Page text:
No one can offer an indisputable account of the factors that go into a life-changing moment like the one I had with Randy on the evening of July 17, 1978.

For a long time, the only account I had was a straightforwardly supernatural one: God reached out to me when I was low and in need, drawing me up that hill and into that church and over the threshold of salvation four days later. Everything had been supernaturally arranged, just so, from the design of the weekend to the Catalyst van stall to the topic and teacher of the Monday night Bible study. God had a plan for me — unworthy, confused me — and God put that plan into action that weekend, saving my soul and beginning my new life.

Forty years later I have other accounts available. I could attend to the fragile psychology of a young man of melodramatic emotions, stormy relationships, and unmet spiritual and relational needs, wandering into a church on a Friday afternoon and encountering welcome, vivid faith, and the promise of answers and of peace.

I could ponder the sociology of that congregation at that particular moment in American and Christian history. It includes such factors as the evangelistic emphasis of Southern Baptist churches, the impact of the towering ministry of Billy Graham, the development of a successful formula for converting people to Christianity, the presidency of born-again Baptist Jimmy Carter, and even the residual impact of the Jesus-people movement of the late 1960s and 1970s that produced contemporary forms of gospel presentation like the Catalysts.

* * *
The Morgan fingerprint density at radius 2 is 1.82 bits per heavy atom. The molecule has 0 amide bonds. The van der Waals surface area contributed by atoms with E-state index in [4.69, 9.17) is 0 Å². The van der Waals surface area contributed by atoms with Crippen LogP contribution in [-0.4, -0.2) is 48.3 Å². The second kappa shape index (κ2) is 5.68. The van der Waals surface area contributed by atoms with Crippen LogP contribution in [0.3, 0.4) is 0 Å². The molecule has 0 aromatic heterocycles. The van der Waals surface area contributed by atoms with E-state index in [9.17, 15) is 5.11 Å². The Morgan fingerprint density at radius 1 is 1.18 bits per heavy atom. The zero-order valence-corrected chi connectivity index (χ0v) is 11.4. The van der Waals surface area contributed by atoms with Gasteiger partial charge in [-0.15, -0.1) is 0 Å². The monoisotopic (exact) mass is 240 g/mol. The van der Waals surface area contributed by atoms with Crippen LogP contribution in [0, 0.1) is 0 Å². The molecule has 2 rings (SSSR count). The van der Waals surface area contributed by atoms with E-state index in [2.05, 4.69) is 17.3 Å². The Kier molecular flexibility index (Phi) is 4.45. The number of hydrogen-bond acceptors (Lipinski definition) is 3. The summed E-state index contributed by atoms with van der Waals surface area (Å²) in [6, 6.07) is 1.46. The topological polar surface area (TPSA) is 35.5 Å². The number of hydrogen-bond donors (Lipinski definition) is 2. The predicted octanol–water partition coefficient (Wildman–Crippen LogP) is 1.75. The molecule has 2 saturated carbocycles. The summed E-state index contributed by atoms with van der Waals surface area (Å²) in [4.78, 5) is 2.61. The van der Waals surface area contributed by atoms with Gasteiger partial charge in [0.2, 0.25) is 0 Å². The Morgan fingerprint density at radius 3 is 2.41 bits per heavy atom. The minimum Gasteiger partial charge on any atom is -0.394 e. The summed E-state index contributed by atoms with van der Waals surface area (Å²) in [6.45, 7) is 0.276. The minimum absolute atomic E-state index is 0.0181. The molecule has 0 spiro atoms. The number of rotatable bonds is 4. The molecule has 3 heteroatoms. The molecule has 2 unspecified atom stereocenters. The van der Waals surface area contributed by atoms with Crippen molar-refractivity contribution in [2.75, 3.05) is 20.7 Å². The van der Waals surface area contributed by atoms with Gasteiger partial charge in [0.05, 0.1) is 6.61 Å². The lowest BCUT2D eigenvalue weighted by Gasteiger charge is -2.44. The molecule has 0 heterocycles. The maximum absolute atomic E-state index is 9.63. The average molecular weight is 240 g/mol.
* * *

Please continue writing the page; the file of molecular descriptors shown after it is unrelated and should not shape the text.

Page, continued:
I could reduce it to a series of odd coincidences. There was the striking one that my stormy relationship with Amanda had included a promise to visit her church sometime, as she once visited mine. There was the fact that she was out of town on an agonizing month-long family vacation, and so our relationship did not distract me that weekend. There was the unplanned presence for one extra day of the Catalysts, whose dramatic sketches on that Sunday night broke through to me. There was the miracle that the most spiritually aware person in the entire church happened to be teaching the Bible study that Monday night. I now know that there is an awful lot of uninspired teaching going on in most churches most days. But this was not one of those days.


Excerpted from "Still Christian"
by .
Copyright © 2017 David P. Gushee.
Excerpted by permission of Westminster John Knox Press.
All rights reserved. No part of this excerpt may be reproduced or reprinted without permission in writing from the publisher.
Excerpts are provided by Dial-A-Book Inc. solely for the personal use of visitors to this web site.

Table of Contents

Preface, 00,
1. Growing Up, Finding Jesus (1962–1978), 00,
2. A Young Convert Finds His Way: Providence Baptist Church (1978–1980), 00,
3. Loving the Questions but Not Always the People: College and Seminary (1980–1987), 00,
4. Looking for a Place among the Liberals: Union Theological Seminary in New York (1987–1989), 00,
5. Finding a Place among the Evangelical Left: Evangelicals for Social Action (1990–1993), 00,
6. Finding a Voice While Not Losing a Soul: Young Professor at Southern (1993–1996), 00,
7. Finding a Home and Leaving It: Union University (1996–2007), 00,
8. Getting Used to a New Home: Mercer University (2007–), 00,
9. Every Liberal's Favorite Evangelical (2004–2013), 00,
10. Every Evangelical's Least Favorite Liberal (2014–2015), 00,
11. Where Do I Go from Here?, 00,